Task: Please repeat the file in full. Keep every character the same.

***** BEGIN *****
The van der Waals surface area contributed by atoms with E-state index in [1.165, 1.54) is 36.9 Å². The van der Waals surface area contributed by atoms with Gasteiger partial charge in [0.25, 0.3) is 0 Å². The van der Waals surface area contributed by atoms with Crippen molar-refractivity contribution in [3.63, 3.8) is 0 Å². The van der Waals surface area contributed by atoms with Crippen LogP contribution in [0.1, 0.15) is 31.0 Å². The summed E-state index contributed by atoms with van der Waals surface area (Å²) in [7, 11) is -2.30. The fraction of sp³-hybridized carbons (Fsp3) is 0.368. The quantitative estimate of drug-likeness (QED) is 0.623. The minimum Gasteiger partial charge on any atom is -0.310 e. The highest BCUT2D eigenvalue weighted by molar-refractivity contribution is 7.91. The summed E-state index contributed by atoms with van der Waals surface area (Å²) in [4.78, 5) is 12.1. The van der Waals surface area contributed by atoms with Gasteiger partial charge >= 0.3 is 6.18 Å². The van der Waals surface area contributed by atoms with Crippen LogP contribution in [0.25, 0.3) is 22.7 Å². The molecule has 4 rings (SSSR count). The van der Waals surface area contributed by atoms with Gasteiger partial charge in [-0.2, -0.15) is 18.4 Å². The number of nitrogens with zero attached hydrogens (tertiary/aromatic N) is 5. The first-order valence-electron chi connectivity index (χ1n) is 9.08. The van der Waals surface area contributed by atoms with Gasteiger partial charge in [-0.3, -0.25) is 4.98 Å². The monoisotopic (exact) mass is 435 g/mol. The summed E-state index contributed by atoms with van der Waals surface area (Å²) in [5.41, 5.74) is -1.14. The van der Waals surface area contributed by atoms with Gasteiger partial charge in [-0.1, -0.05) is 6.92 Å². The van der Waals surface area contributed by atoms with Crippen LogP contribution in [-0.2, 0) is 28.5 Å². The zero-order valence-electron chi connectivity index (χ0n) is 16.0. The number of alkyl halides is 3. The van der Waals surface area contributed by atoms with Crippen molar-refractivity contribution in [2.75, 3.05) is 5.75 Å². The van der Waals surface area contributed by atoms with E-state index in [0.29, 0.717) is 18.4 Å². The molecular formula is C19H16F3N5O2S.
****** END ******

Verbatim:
The van der Waals surface area contributed by atoms with E-state index in [1.165, 1.54) is 36.9 Å². The van der Waals surface area contributed by atoms with Gasteiger partial charge in [0.25, 0.3) is 0 Å². The van der Waals surface area contributed by atoms with Crippen molar-refractivity contribution in [3.63, 3.8) is 0 Å². The van der Waals surface area contributed by atoms with Crippen LogP contribution in [0.1, 0.15) is 31.0 Å². The summed E-state index contributed by atoms with van der Waals surface area (Å²) in [7, 11) is -2.30. The fraction of sp³-hybridized carbons (Fsp3) is 0.368. The quantitative estimate of drug-likeness (QED) is 0.623. The minimum Gasteiger partial charge on any atom is -0.310 e. The highest BCUT2D eigenvalue weighted by molar-refractivity contribution is 7.91. The summed E-state index contributed by atoms with van der Waals surface area (Å²) in [4.78, 5) is 12.1. The van der Waals surface area contributed by atoms with Gasteiger partial charge >= 0.3 is 6.18 Å². The van der Waals surface area contributed by atoms with Crippen LogP contribution in [0.25, 0.3) is 22.7 Å². The molecule has 4 rings (SSSR count). The van der Waals surface area contributed by atoms with Gasteiger partial charge in [-0.2, -0.15) is 18.4 Å². The number of nitrogens with zero attached hydrogens (tertiary/aromatic N) is 5. The first-order valence-electron chi connectivity index (χ1n) is 9.08. The van der Waals surface area contributed by atoms with Gasteiger partial charge in [-0.3, -0.25) is 4.98 Å². The monoisotopic (exact) mass is 435 g/mol. The summed E-state index contributed by atoms with van der Waals surface area (Å²) in [5.41, 5.74) is -1.14. The van der Waals surface area contributed by atoms with Gasteiger partial charge in [-0.1, -0.05) is 6.92 Å². The van der Waals surface area contributed by atoms with Crippen LogP contribution in [-0.2, 0) is 28.5 Å². The zero-order valence-electron chi connectivity index (χ0n) is 16.0. The number of alkyl halides is 3. The van der Waals surface area contributed by atoms with Crippen molar-refractivity contribution in [2.75, 3.05) is 5.75 Å². The van der Waals surface area contributed by atoms with E-state index in [0.29, 0.717) is 18.4 Å². The molecular formula is C19H16F3N5O2S.